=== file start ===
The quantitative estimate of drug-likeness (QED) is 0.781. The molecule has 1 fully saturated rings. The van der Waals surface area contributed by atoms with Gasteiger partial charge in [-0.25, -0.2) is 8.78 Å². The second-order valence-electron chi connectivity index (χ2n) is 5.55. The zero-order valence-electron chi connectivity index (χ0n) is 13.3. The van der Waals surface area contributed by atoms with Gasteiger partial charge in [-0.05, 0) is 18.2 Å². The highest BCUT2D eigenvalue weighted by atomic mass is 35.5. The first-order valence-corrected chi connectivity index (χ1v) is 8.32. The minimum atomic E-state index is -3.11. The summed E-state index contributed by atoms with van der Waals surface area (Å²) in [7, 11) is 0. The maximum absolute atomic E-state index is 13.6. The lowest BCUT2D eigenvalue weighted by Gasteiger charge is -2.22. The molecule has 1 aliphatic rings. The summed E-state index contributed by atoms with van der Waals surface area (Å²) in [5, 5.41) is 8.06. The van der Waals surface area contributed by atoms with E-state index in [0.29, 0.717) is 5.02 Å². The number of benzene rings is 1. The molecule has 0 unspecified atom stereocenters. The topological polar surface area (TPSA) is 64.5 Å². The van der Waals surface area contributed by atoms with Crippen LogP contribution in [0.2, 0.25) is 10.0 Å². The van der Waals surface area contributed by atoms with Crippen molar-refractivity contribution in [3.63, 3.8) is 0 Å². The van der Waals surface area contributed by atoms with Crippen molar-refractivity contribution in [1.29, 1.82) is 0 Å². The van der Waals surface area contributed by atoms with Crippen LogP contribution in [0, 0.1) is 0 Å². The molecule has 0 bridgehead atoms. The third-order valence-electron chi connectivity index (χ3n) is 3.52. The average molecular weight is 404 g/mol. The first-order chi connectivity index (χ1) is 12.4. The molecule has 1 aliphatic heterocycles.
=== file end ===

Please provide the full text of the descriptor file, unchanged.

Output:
The quantitative estimate of drug-likeness (QED) is 0.781. The molecule has 1 fully saturated rings. The van der Waals surface area contributed by atoms with Gasteiger partial charge in [-0.25, -0.2) is 8.78 Å². The second-order valence-electron chi connectivity index (χ2n) is 5.55. The zero-order valence-electron chi connectivity index (χ0n) is 13.3. The van der Waals surface area contributed by atoms with Gasteiger partial charge in [-0.05, 0) is 18.2 Å². The highest BCUT2D eigenvalue weighted by atomic mass is 35.5. The first-order valence-corrected chi connectivity index (χ1v) is 8.32. The minimum atomic E-state index is -3.11. The summed E-state index contributed by atoms with van der Waals surface area (Å²) in [7, 11) is 0. The maximum absolute atomic E-state index is 13.6. The lowest BCUT2D eigenvalue weighted by Gasteiger charge is -2.22. The molecule has 1 aliphatic rings. The summed E-state index contributed by atoms with van der Waals surface area (Å²) in [5, 5.41) is 8.06. The van der Waals surface area contributed by atoms with E-state index in [0.29, 0.717) is 5.02 Å². The number of benzene rings is 1. The molecule has 0 unspecified atom stereocenters. The topological polar surface area (TPSA) is 64.5 Å². The van der Waals surface area contributed by atoms with Crippen LogP contribution in [0.2, 0.25) is 10.0 Å². The van der Waals surface area contributed by atoms with Crippen molar-refractivity contribution in [3.63, 3.8) is 0 Å². The van der Waals surface area contributed by atoms with Crippen molar-refractivity contribution in [1.29, 1.82) is 0 Å². The van der Waals surface area contributed by atoms with Crippen LogP contribution in [0, 0.1) is 0 Å². The molecule has 0 bridgehead atoms. The third-order valence-electron chi connectivity index (χ3n) is 3.52. The average molecular weight is 404 g/mol. The first-order chi connectivity index (χ1) is 12.4. The molecule has 1 aliphatic heterocycles.